"If you think about the state of the world today, there are natural disasters, but you start talking about something longer. General collapses, whether through economic failure or military disaster -- what happens if things sort of spiral downward?"
Zombies are always fun to think about, said Pesce, but what about a more possible apocalyptic event like nuclear terrorism?
Pesce paints one scenario, describing how he thinks an electromagnetic pulse from a relatively small nuclear device detonated 65 miles over the United States could cripple the nation's electric and electronic grid.
"If your electronic devices are not basically sealed in a metal box, they will no longer work anymore," he said.
Whatever large-scale, lingering disaster you can envision, if the grid is down for weeks and then months who -- to quote "Ghostbusters" -- you gonna call?
His website traffics in some practical solutions for restoring communications, wielding localized solutions that can then be expanded. These might involve, for instance, solar-powered ham radio and localized computer networks, using stockpiled wireless routers purchased today from a big-box store like Best Buy, which likely won't be open after the zombie apocalypse -- or may be full of zombies.
Pesce's own home is a living example of one such idea. A ham radio fan, both his ham radio and home computer are powered off a solar-powered battery system.
On a practical level, similar expanded systems could begin to restore communications to a street, town or region, or could direct the Red Cross or other aid or emergency or governmental units to a cut-off area.
Consider Hurricane Katrina in 2005, which flooded 80 percent of New Orleans and cut-off whole communities from the outside world. A so-called "doomsday prepper" hacker setup could have come into play and helped saved lives, said Pesce.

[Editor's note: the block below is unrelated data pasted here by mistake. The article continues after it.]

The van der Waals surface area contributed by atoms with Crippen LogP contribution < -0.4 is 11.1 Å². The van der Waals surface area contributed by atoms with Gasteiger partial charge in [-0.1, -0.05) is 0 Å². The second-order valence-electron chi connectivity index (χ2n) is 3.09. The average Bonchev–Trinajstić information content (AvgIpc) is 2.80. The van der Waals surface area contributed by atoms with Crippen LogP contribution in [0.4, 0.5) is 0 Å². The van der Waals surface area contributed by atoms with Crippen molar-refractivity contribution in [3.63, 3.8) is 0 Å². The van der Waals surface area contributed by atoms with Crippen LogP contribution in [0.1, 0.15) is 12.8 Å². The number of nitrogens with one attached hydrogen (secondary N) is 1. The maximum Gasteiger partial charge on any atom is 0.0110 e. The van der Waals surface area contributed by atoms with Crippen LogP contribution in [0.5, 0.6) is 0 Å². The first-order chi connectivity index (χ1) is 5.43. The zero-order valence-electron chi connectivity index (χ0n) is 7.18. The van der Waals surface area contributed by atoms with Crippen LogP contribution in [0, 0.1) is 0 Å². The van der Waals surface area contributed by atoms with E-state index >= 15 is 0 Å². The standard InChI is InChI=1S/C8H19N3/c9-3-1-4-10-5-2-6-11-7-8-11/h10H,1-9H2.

Preparation, though, means getting your gear ready now and "practice, practice, practice," putting together a local network, stripping it down and doing it again, he said.
"At that time of disaster, there's going to be plenty of stuff you're going to have to worry about so this stuff has to be second nature. You want to find ways to be able to communicate with other folks, to protect yourself and family and potentially your neighbors."
Pesce said it'd be easy to portray him and others "survival nerds" as "one of those crazy prepper kooks."
But the world is an uncertain place whose functioning now depends almost entirely on electricity and the ones and zeroes of electronic computer code. When the grid goes, where does your world go?
"We're not really crazy," he said. "Maybe we can help bring some of those ones and zeros back."
Well, maybe a little bit crazy.
Pesce obviously likes tinkering with technology and building things. Recent accomplishment? A pneumatic cannon mounted on a Barbie-and-Ken size remote-controlled toy jeep. The turret moves and fires those stress balls you squeeze in your palm.
"We were firing those stress balls at 280 feet per second," Pesce noted proudly. "They hurt when you get hit with them. It's non-lethal ordinance."
Reach Douglas Imbrogno at doug...@cnpapers.com or 304-348-3017.